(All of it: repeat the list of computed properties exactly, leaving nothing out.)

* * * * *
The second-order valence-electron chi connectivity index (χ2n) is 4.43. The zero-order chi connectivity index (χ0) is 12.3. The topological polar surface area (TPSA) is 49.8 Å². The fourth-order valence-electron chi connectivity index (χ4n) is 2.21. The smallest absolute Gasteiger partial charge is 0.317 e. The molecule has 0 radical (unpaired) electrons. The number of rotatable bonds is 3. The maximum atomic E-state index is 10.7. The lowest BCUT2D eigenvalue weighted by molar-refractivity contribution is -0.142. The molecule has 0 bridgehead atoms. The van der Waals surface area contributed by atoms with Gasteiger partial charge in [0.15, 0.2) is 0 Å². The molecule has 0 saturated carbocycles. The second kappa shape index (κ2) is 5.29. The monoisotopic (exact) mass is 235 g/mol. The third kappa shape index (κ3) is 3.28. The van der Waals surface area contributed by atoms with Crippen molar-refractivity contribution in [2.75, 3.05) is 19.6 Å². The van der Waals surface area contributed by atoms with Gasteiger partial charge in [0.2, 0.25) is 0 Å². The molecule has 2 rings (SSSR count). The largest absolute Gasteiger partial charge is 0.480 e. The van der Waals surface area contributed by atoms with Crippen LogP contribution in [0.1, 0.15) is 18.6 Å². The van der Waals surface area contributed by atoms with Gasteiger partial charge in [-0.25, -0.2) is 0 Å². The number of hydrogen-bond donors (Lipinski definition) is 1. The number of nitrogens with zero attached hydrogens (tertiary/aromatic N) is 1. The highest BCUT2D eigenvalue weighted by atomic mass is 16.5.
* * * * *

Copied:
The second-order valence-electron chi connectivity index (χ2n) is 4.43. The zero-order chi connectivity index (χ0) is 12.3. The topological polar surface area (TPSA) is 49.8 Å². The fourth-order valence-electron chi connectivity index (χ4n) is 2.21. The smallest absolute Gasteiger partial charge is 0.317 e. The molecule has 0 radical (unpaired) electrons. The number of rotatable bonds is 3. The maximum atomic E-state index is 10.7. The lowest BCUT2D eigenvalue weighted by molar-refractivity contribution is -0.142. The molecule has 0 bridgehead atoms. The van der Waals surface area contributed by atoms with Gasteiger partial charge in [0.15, 0.2) is 0 Å². The molecule has 0 saturated carbocycles. The second kappa shape index (κ2) is 5.29. The monoisotopic (exact) mass is 235 g/mol. The third kappa shape index (κ3) is 3.28. The van der Waals surface area contributed by atoms with Crippen molar-refractivity contribution in [2.75, 3.05) is 19.6 Å². The van der Waals surface area contributed by atoms with Gasteiger partial charge in [0.2, 0.25) is 0 Å². The molecule has 2 rings (SSSR count). The largest absolute Gasteiger partial charge is 0.480 e. The van der Waals surface area contributed by atoms with Crippen LogP contribution in [0.1, 0.15) is 18.6 Å². The van der Waals surface area contributed by atoms with Gasteiger partial charge in [-0.25, -0.2) is 0 Å². The number of hydrogen-bond donors (Lipinski definition) is 1. The number of nitrogens with zero attached hydrogens (tertiary/aromatic N) is 1. The highest BCUT2D eigenvalue weighted by atomic mass is 16.5.